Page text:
Written by Eva Wu
Lighting. Shutter speed. Color correction.
Those were the clicking through my mind as I dashed back and forth with my camera trying to capture the joy and excitement in the gym as volleyballs and basketballs flew through the air. An abundance of youth had flocked to the JS Centre Monday evening for the first official day of the Nain in Focus mental health workshops, regardless of the Halloween festivities that could have occupied their time.
My rush of enthusiasm was only augmented as the group moved outside to explore their newfound photography interests.The moments were magical. Golden Arctic sunshine bathed the laughing faces, as the group got their moment in the spotlight, each a subject of a paparazzi photoshoot as their peers began to handle our short supply of DSLR cameras for the first time.
Personally, this was a moment of pure joy. Joy just being outside hearing laughter fills me with a flood of warmth that greatly contrasts the brisk Nunatsiavut breeze. This got me thinking about the liberating impact the presence of nature can have on our social and mental health, ideas that were highlighted during our tea earlier in the day with Gary and Martin at the Torngat Mountains National Park office.
Gradually this activity translated back into the classroom, where Patrick gathered the participants into a discussion on spectrum through which mental health and illness can manifest in people’s lives. Highlighted was the idea that all individuals have mental health that have natural fluctuations regardless of whether or not they have a mental illness.
But those natural human fluctuations and illnesses are struggles that are so often stigmatized - regarded as issues that aren’t suitable for discussion amongst friends and family - thus abruptly bringing the conversation on management and recovery to a standstill.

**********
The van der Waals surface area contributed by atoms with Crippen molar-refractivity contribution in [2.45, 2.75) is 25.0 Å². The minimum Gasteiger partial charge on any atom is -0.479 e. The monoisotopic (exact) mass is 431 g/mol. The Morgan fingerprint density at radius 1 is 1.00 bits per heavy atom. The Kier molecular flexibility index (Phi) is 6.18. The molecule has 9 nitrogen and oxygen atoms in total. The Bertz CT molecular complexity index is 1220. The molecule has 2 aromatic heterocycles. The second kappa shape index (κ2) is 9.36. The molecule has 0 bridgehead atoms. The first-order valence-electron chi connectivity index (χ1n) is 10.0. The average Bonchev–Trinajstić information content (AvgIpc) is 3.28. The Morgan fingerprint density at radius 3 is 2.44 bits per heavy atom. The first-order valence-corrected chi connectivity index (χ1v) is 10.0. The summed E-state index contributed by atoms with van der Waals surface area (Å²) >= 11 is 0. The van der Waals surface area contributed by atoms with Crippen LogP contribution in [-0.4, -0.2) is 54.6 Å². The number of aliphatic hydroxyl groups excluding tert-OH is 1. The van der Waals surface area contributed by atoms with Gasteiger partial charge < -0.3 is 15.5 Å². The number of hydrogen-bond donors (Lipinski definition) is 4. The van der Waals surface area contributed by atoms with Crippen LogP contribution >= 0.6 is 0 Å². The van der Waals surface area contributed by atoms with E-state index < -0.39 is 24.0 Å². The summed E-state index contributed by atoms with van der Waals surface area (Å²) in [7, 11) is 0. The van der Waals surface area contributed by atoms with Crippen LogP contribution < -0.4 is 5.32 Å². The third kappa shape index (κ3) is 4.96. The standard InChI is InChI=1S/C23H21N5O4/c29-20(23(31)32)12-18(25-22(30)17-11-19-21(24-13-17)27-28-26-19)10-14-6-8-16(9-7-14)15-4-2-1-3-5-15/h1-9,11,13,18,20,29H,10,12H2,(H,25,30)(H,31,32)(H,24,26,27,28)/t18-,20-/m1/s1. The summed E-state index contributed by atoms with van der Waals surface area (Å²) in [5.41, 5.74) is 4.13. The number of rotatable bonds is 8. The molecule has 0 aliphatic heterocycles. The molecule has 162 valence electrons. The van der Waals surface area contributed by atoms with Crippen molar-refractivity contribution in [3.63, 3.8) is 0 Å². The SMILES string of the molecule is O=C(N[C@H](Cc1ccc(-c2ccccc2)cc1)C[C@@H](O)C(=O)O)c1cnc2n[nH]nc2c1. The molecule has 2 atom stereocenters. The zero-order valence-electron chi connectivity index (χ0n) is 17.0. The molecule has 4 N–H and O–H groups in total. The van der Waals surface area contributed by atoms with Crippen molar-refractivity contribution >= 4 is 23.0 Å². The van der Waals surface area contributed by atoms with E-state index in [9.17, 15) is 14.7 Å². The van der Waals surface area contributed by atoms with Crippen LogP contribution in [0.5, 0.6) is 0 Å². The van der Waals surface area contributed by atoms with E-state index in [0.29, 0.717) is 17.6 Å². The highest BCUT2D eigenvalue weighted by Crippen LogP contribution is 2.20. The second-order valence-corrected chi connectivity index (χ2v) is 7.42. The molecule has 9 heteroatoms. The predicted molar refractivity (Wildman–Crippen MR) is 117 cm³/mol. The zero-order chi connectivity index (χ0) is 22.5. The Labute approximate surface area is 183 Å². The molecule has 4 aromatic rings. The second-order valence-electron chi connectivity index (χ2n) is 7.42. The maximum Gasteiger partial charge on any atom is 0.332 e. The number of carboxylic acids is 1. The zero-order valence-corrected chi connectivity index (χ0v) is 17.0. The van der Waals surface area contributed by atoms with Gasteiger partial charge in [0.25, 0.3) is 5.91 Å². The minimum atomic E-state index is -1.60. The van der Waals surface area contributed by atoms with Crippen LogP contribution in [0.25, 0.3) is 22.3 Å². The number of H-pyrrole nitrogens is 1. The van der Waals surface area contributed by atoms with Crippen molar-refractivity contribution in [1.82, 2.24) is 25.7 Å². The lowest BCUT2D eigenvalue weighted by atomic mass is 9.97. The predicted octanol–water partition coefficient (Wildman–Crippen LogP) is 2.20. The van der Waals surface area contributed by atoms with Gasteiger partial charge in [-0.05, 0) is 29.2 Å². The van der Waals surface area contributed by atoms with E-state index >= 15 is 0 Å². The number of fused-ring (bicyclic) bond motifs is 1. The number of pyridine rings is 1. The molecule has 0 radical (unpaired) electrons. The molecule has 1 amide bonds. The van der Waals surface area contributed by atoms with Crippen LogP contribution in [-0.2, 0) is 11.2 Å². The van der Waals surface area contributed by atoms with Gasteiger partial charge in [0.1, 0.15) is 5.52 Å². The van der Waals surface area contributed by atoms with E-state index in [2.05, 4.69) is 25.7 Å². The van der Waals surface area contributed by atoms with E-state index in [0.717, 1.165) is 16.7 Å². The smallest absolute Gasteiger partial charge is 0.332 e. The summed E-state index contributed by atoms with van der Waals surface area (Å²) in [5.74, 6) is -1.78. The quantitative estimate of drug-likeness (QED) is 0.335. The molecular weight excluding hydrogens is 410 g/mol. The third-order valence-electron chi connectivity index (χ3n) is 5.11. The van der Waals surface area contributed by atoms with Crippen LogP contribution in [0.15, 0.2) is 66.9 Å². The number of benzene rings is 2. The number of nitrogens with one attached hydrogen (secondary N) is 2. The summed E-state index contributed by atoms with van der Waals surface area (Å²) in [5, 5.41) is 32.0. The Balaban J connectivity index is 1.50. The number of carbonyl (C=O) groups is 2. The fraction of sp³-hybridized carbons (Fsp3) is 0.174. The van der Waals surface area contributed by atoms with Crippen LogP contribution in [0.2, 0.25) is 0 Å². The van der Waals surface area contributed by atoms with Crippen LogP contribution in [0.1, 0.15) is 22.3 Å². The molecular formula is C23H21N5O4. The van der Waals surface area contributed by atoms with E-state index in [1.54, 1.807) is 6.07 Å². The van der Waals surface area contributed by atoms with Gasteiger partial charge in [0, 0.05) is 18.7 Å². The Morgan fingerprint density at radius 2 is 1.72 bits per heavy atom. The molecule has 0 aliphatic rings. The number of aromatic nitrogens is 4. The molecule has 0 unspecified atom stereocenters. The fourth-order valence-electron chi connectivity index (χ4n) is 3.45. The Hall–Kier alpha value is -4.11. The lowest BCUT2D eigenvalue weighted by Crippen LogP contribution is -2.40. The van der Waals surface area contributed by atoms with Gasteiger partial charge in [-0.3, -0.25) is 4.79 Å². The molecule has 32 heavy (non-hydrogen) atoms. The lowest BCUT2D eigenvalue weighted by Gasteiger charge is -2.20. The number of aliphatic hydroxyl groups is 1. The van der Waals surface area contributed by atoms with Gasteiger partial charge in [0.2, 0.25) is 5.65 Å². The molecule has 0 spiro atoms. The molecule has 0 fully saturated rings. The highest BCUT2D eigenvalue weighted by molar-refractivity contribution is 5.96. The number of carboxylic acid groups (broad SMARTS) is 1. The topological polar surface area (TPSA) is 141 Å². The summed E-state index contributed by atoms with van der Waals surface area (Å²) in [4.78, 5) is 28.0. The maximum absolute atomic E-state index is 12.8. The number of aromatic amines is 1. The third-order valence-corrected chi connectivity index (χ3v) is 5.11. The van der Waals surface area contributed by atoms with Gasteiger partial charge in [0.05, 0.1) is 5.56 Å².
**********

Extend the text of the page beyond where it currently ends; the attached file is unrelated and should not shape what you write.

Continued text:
With those ideas in mind the Nain in Focus group whipped out our signature bright yellow Post-It© notes and made our best efforts to bring about support amongst the individuals who could be impacted by our program. In English and Inuktitut we hashed out ideas and splattered them over the bright stationary. At the end of the workshops what lay in our hands were supportive and caring messages that could be incorporated into quick, shareable pictures for the community to see.
The youth ran around the gym, clicking away as they captured images of each other with the yellow Post-It© notes stuck to their fingers, images that we hope to share on social media in Nain, hopefully over Nunatsiavut, maybe even across Canada. We want to show people we can help. We want to show people we care. We want to show people we understand.
After hundreds of photos, the whole group was reminded of what lay beyond the Nain in Focus doors, as the skies grew darker and costume clad youngsters began dashing about. Soon, we all bolted to our respective dwellings to change into our night-time ensembles.
Now, spending Halloween in Nain was the absolute best way to end the day. We saw everything from self-inflating miniature polar bear suits to Crayola© boxes. Nearly everyone had some form of a costume, pulling the community together for such a unique holiday. Naturally the NIF team headed with the crowds to become a mobile sugar dispensing unit. Albeit, standing by the roadside waiting for children to pass by may not have given off the most magnificent first impressions, but every child and every parent had a smile plastered on their faces after getting a few pieces of candy in their hands.
Regardless of all our fatigue from endless planning to late night video editing to friendly meetups over tea, there has yet to be a time when our exhausted minds forget the gratitude and joy that has been instilled upon us from the beautiful, talented Nain.
Follow the workshop on Instagram @northinfocus and share your photos using #northinfocus